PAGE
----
How Youth Serving Organizations Can Prevent Child Sex Abuse

A guide to organizational policies and procedures to prevent sexual grooming.

Posted Nov 13, 2020

Pixabay License. No attribution required
Source: Pixabay License. No attribution required

Child sexual abuse is a serious global problem. The Centers for Disease Control (CDC) estimate that between 1 in 4 girls and 1 in 13 boys will be abused before they reach 18. According to a report by the U.S Department of Justice, in about one-third of cases of child sexual abuse (34%), the perpetrator is a family member and in 7% of cases, the perpetrator is a stranger (i.e. someone the child has known less than 24 hours). However, in almost 6 out of 10 cases of child sexual abuse (59%), the perpetrator is someone known to the child/teen, but who is not related to them. 

Given this knowledge, it is important to understand how individuals who are perpetrating abuse are gaining access to minors so we can put into place policies and protections to limit their access. It is estimated that in almost half of all cases of child sexual abuse, the perpetrator is using sexual grooming.

Sexual grooming is defined as the deceptive process used by sexual abusers to facilitate sexual contact with a minor while simultaneously avoiding detection. Prior to the commission of the sexual abuse, the would-be sexual abuser may select a victim, gain access to and isolate the minor, develop trust with the minor and often their guardians, community, and minor serving institutions, and desensitize the minor to sexual content and physical contact. Post-abuse, the offender may use maintenance strategies on the victim to facilitate future sexual abuse and/or to prevent disclosure.

While some research suggests that sexual grooming is difficult to detect as many of the grooming behaviors are similar to normal adult and child interactions, researchers have identified a series of observable behaviors that encompass sexual grooming and that should be cause for concern if they occur in clusters, happen frequently or represent the most severe behaviors (i.e. involving sexual content or touch).

While parents are at the forefront of protecting their children from sexual abuse, children are not always under parental supervision and thus we must rely on youth-serving institutions to protect our children as well. While the prevalence of child sexual abuse that takes place within youth-serving institutions is unknown, news and media reports of sexual abuse within the Catholic Church, Boy Scouts of America, sporting organizations such as USA gymnastics and schools highlight that institutional child sexual abuse is a serious and widespread global issue and that institutional perpetrators often use sexual grooming tactics.

Given what we know about those who abuse children and teens within institutional settings, the CDC developed a list of six key components to be addressed as part of comprehensive sexual abuse prevention policies and procedures within youth-serving organizations as delineated below:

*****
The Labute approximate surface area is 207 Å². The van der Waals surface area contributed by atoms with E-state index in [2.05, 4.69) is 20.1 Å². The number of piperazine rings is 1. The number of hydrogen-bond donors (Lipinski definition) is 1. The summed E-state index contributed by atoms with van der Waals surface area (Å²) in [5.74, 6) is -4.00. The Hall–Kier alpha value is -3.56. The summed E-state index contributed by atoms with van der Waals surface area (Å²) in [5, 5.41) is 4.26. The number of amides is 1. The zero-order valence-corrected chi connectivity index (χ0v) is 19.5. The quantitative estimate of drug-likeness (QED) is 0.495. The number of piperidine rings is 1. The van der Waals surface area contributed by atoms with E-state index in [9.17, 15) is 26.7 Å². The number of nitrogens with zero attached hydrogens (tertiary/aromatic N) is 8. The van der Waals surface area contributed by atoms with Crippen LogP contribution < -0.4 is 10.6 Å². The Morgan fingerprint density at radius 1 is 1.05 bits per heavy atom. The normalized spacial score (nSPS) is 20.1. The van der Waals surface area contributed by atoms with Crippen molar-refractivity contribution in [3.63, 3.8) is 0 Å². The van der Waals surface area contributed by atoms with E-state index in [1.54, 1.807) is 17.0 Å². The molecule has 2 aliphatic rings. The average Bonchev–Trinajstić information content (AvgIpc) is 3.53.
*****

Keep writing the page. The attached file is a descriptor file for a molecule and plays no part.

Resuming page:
1. Screening and Selecting Employees and Volunteers: In addition to general job-related skills, youth-serving organizations need to consider child abuse prevention when screening potential candidates for any positions in which they will have contact with minors (both paid and unpaid). This should include teenagers and adults, as one-third of all minors are abused by another minor. Further, this should apply to all candidates, including individuals that are well known to the employers or employees that have worked with the organization in the past. Screening and selection strategies should include:

  • A review of the organizational code of conduct and ethics
  • A thorough background check including criminal records (should encompass arrests, charges, and convictions)
  • A search of the internet including social media
  • Calling all previous employers and verify dates of employment which should correspond to those listed on the resume and reasons for leaving. 

With criminal records checks, red flags would be any charges or convictions involving endangering a minor or a sexually related crime including non-contact offenses such as possession of child pornography. It should be noted that an absence of a criminal record does not mean that the person is safe as many sex crimes go unreported or undetected and not all criminal record checks show information pertaining to arrests and charges not resulting in conviction.

Also, if there is a gap on their resume, make sure to follow-up as to why that is and make sure no positions were omitted. In addition, conduct a personal interview and ask open-ended questions specifically asking about the potential employee/volunteer’s desire to work with youth. 

2. Guidelines for Interactions Between Individuals: Youth-serving organizations should seek to encourage positive interactions between adults and youth and minimize harmful ones. Institutions should have a clearly spelled out code of conduct for employees/volunteers as it pertains to preventing sexual violence. There should be regular training on this code of conduct and employees should sign off on having read and understood them on at minimum a yearly basis. Policies should include (but are not limited to):

  • Having at least two adults present at all times when working with youth (i.e. no one-on-one interactions)
  • Guidelines for physical contact (i.e. no hugs; physical contact only as required for safety such as spotting in gymnastics or to correct form (body placement))